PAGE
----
Following in the footsteps of the FLYER pioneers, we make our way to the depths of Canton Lucerne where Kurt Schär welcomes us to “Sunnsite” (sunny side), the homely and traditional farmhouse that serves as his holiday residence above the village of Luthern. In contrast to the farmhouse, the company has not always enjoyed sunny days and the former CEO and owner of what used to Biketec AG (FLYER AG today) talks us through what were eventful times.
“I first rode an electric bicycle in 1997”, explains Kurt Schär. “I was testing the FLYER Classic in Langenthal and thought it was really cool.” In the year 2000, Kurt Schär was looking for a new professional challenge and saw a job advertisement for BKTech, the company producing FLYER e-bikes at the time. He seized the opportunity and soon rose through the ranks to become CEO during a very turbulent period that saw the company grappling with financial challenges.
In autumn 2001, the financial pressure became too great for BKTech and Kurt Schär was forced to initiate a debt restructuring moratorium, although he remained convinced of the e-bike as a product. “I realised that the e-bike as a product was a future market”, remembers Kurt Schär. With his business partner Hans Furrer, Kurt Schär developed a product that was ready to embark on a triumphal march: an e-bike that would allow easy and comfortable cycling and make independent mobility possible (again) – the FLYER C Series.
Together with two further partners, the men acquired the assets, founded the company Biketec AG in Kirchberg (canton Bern), and found a strong technology partner in Panasonic. The FLYER C Series was launched onto the market in 2003. Ridiculed by many as a “bike for grandmothers”, the C Series offered comfortable cycling combined with a classic design, bringing with it the long-awaited change of fortune.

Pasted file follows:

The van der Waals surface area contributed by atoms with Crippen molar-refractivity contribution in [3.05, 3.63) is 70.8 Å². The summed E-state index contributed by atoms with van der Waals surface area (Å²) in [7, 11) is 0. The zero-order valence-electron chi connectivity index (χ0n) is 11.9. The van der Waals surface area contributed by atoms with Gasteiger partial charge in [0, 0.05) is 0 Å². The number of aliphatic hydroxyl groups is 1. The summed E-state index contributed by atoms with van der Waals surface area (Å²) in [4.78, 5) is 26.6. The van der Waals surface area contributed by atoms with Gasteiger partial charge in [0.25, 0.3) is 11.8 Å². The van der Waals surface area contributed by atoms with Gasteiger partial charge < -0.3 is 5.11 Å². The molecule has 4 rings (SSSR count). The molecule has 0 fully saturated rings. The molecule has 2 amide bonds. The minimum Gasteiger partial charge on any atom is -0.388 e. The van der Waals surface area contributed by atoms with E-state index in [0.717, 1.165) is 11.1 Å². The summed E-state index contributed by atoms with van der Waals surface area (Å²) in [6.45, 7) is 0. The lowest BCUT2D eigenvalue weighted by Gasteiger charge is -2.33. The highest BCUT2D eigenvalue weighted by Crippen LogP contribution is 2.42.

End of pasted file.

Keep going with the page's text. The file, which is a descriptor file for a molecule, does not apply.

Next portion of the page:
From this point onwards, things improved rapidly. Year on year, the company Biketec AG recorded growth rates of more than 100%, was almost the only player on the market in its pioneering role, and achieved the switch from innovative start-up to international SME. The tight-knit team worked day and night at times, spending weekends at trade fairs, organising and offering numerous test rides, developing new FLYER series, and looking for marketing partners. One of these partners was the “Herzroute” (Heart Route). After a chance encounter between Kurt Schär and Paul Hasler, the creator of the “Herzroute”, the two men reached the conclusion that an e-bike is the perfect means of transport for the route with its great differences in altitude. Since then, thousands of people have enjoyed extensive e-bikes tours across Switzerland.
The rapid growth meant that, over the years, the production site in Kirchberg (canton Bern) reached its limits. “We had to change something, so we looked at various locations and finally decided on a new building in Huttwil”, explains Kurt Schär. The new FLYER factory celebrated its opening in 2009. “It was extraordinary to see about 20,000 visitors walking around the new factory”, continues Kurt Schär. The same year saw testing of the first e-mountainbike with full suspension, which laid the foundation for a further transformation of the sector.
Although FLYER was already enjoying success in Germany, the euro shock and a report by “Stiftung Warentest” left their mark just four years later. Kurt Schär decided it was time to look for investors and a new CEO for the novel challenges, and then withdrew completely from the company. However, as a pioneer in the sector, he has remained fascinated by e-bikes. Kurt Schär is now the Chairman of the Board of Directors of Herzroute AG and is still excited to ride his FLYER e-bike in the area around “Sunnsite”.